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"Privacy Baseline" For European EID Cards

timothy posted more than 5 years ago | from the you-don't-need-to-know-to-that dept.

Privacy 24

giles hogben writes "This paper from the European Network and Information Security Agency looks at the roll-out of privacy features in electronic identity card technology (PDF) over Europe. It includes numerous tables for easy comparison but doesn't make too much comment on the relative privacy-merits of different cards. Readers can draw their own conclusions though ..."

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24 comments

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Hey guys! (2, Insightful)

fuzzyfuzzyfungus (1223518) | more than 5 years ago | (#26712641)

Here is the list of eID privacy features you asked for. Don't worry, it's not like you get to choose whether you carry one or not, and which one you carry, so don't get too excited. Have a great day!

Re:Hey guys! (0)

Anonymous Coward | more than 5 years ago | (#26713977)

Yes, you can. I live in Finland and my ID card has an RFID chip in it. However, no law requires me to own one or always carry it with me.

Even with passport, which is required if I want to leave the country (well, technically I can leave with my ID card too but as it has the RFID it isn't very relevant) I can circumvent the RFID (which my passport doesn't yet have but maybe would if I now got a new one) thingy by visiting the local police department and asking for a temporary passport. It can be aquired in half an hour.

Not that any of this really mattered because I have RFID blocking wallet...

Re:Hey guys! (1)

Mind Booster Noori (772408) | more than 5 years ago | (#26828299)

Unfortunately not every country is like Finland on that regard: in Portugal, for instance, every citizen has to own and carry their ID card (which, on the other hand, has no RFID, so you have to use a card reader). Also, if you read the report, you'll see that the problem isn't only on RFID, so having an RFID-blocking wallet won't help you that much...

Missing item (0)

Anonymous Coward | more than 5 years ago | (#26712715)

Number 15. Governments forcibly extracting private information from their citizens and using it to gain more state power.

where are all the europeans? (0)

Anonymous Coward | more than 5 years ago | (#26713481)

right now there are only 2 comments...

but in every thread that is specifically about the US (or god forbid if guns come up) is chock-full of europeans that bitch about the US-centric discussion. so where are they all now?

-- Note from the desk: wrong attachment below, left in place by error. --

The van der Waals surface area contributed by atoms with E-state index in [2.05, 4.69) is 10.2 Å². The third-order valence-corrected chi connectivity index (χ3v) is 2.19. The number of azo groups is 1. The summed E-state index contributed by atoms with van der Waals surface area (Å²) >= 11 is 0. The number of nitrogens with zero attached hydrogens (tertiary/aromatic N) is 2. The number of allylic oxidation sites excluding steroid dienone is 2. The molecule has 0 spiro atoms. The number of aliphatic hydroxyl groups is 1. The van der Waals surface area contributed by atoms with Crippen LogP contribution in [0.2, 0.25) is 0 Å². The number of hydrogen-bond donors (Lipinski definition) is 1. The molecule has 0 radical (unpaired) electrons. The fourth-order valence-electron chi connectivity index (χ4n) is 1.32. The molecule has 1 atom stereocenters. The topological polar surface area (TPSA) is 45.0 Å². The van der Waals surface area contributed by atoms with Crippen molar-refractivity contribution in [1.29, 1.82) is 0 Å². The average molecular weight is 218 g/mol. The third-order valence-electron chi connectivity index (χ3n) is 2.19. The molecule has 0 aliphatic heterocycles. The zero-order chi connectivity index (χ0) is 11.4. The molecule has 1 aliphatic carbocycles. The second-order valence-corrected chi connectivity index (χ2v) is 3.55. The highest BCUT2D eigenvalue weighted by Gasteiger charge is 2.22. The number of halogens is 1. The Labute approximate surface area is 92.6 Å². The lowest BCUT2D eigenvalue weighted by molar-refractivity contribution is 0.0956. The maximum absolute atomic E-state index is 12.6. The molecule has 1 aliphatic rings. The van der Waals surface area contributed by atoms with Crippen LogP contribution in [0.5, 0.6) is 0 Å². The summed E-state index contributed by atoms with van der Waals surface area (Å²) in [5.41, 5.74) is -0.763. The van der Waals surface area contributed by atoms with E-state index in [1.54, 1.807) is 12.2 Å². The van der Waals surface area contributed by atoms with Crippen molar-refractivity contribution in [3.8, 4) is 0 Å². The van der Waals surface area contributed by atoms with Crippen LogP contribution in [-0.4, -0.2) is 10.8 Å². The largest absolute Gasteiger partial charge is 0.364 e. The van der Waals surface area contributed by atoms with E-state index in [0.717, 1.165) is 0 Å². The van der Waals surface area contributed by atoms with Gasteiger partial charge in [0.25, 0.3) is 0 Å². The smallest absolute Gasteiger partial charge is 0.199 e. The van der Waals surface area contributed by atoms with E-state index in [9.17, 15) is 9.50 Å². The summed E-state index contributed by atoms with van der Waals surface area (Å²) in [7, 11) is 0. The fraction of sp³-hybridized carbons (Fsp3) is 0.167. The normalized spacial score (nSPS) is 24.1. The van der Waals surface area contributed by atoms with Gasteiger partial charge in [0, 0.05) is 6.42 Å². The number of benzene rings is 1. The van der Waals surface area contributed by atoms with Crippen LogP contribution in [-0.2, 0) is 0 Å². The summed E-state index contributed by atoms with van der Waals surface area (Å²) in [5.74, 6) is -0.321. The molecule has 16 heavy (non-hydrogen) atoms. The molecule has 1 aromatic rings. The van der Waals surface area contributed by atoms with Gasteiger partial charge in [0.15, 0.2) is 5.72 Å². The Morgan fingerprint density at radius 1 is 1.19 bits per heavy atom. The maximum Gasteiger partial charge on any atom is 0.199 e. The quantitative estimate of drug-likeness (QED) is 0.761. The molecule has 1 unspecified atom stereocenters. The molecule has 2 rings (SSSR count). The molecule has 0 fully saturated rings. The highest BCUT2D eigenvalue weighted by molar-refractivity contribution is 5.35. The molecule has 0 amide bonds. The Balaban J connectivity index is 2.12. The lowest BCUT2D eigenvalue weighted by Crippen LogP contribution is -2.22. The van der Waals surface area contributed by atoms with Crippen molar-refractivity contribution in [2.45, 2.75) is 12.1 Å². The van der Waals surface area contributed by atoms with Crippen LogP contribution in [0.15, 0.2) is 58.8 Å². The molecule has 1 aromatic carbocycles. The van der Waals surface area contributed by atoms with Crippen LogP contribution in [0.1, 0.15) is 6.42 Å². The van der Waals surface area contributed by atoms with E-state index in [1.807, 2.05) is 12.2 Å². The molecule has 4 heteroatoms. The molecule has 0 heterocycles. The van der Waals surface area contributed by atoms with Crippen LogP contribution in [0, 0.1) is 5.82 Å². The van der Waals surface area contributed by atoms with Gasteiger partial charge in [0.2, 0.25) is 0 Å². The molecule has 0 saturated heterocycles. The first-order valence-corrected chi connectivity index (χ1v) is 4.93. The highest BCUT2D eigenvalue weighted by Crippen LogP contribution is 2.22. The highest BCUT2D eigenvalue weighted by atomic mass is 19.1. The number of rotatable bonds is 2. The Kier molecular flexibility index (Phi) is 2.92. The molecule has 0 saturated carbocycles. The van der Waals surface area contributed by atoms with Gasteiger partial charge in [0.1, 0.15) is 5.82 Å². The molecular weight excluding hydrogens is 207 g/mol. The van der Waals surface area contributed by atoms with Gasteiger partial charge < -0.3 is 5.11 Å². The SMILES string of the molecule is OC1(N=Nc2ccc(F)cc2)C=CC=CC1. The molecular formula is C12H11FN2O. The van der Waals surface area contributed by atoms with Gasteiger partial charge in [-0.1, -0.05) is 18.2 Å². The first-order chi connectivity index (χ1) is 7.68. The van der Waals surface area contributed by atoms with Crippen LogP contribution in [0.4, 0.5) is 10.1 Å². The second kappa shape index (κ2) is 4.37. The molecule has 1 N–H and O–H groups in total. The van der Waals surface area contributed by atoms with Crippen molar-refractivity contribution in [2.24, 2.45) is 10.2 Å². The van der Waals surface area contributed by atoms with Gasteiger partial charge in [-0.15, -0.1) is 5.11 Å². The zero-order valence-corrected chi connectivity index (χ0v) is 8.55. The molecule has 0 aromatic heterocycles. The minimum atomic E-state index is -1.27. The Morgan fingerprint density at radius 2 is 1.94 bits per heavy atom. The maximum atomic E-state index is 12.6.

Re:where are all the europeans? (1)

KlaymenDK (713149) | more than 5 years ago | (#26713553)

At home, eating dinner. :) Or watching tv.

Or ... reading FTA. Ok, ok, only kidding!

Re:where are all the europeans? (2, Interesting)

KlaymenDK (713149) | more than 5 years ago | (#26714155)

Ok, so I haven't exactly read all 24 pages, but I've given them a good skim and studied some of the notes.

It seems to me to be a good primer, but I don't for a second think that anyone who matters will pay it deserved consideration. (Such is my trust in and opinion of politicians.)

Anyway, Denmark, as I well knew already, is not really on the list except as part of the EU. But even so, we do have a central ID register that's represented in the form of a plastic card (no chip, only magstripe and barcode) with minimal info such as name, address, birthdate, and a few other things -- but nothing valid for getting you across a real border.

Still, this ID register --specifically, one's individual ID number-- is used *all over the place* where it's not s'posed to, solely because it's such a darn good unique ID for the customer database, you know? Wanna open a bank account or borrow a bucket of money? Fair enough, I'll need to give out my ID number so they can check I don't owe the Golden Gate Bridge worth in taxes. Wanna rent a video at Blockbuster? I have to give out my ID number as well, or entertain myself with my action figures instead. Nevermind that that's the key to privileged information which Blockbuster, bless 'em, just don't need. Making a statement to that effect is not going to get you a membership, as I suppose you've all guessed.

With this rant I really just mean to say that it's not about the KIND of key you have, it's how you USE it. And, given the (inter)national context, you don't get to decide how to use it, the politicians will take care of that for you -- and I don't think they've read this ... or Little Brother [craphound.com] for that matter. Of course, making sure it's not sniffable is important, but if the law requires us to have the thing glued to our foreheads it's going to be a pain anyway.